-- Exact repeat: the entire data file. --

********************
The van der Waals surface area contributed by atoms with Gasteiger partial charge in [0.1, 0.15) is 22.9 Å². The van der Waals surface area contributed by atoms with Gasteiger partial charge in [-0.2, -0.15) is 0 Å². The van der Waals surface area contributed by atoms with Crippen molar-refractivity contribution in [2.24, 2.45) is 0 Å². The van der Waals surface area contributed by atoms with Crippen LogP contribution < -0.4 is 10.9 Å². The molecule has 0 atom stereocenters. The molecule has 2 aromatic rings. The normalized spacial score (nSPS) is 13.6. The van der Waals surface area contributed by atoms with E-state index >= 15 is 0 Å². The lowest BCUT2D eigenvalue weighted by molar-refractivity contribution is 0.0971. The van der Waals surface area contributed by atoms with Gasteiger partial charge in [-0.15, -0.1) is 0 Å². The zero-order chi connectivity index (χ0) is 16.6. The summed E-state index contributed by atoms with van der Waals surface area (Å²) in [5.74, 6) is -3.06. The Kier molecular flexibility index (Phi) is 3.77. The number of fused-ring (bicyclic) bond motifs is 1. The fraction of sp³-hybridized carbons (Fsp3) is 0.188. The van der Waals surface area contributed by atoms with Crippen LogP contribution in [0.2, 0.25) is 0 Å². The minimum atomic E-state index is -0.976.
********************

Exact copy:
The van der Waals surface area contributed by atoms with Gasteiger partial charge in [0.1, 0.15) is 22.9 Å². The van der Waals surface area contributed by atoms with Gasteiger partial charge in [-0.2, -0.15) is 0 Å². The van der Waals surface area contributed by atoms with Crippen molar-refractivity contribution in [2.24, 2.45) is 0 Å². The van der Waals surface area contributed by atoms with Crippen LogP contribution < -0.4 is 10.9 Å². The molecule has 0 atom stereocenters. The molecule has 2 aromatic rings. The normalized spacial score (nSPS) is 13.6. The van der Waals surface area contributed by atoms with E-state index >= 15 is 0 Å². The lowest BCUT2D eigenvalue weighted by molar-refractivity contribution is 0.0971. The van der Waals surface area contributed by atoms with Gasteiger partial charge in [-0.15, -0.1) is 0 Å². The zero-order chi connectivity index (χ0) is 16.6. The summed E-state index contributed by atoms with van der Waals surface area (Å²) in [5.74, 6) is -3.06. The Kier molecular flexibility index (Phi) is 3.77. The number of fused-ring (bicyclic) bond motifs is 1. The fraction of sp³-hybridized carbons (Fsp3) is 0.188. The van der Waals surface area contributed by atoms with Crippen LogP contribution in [0.2, 0.25) is 0 Å². The minimum atomic E-state index is -0.976.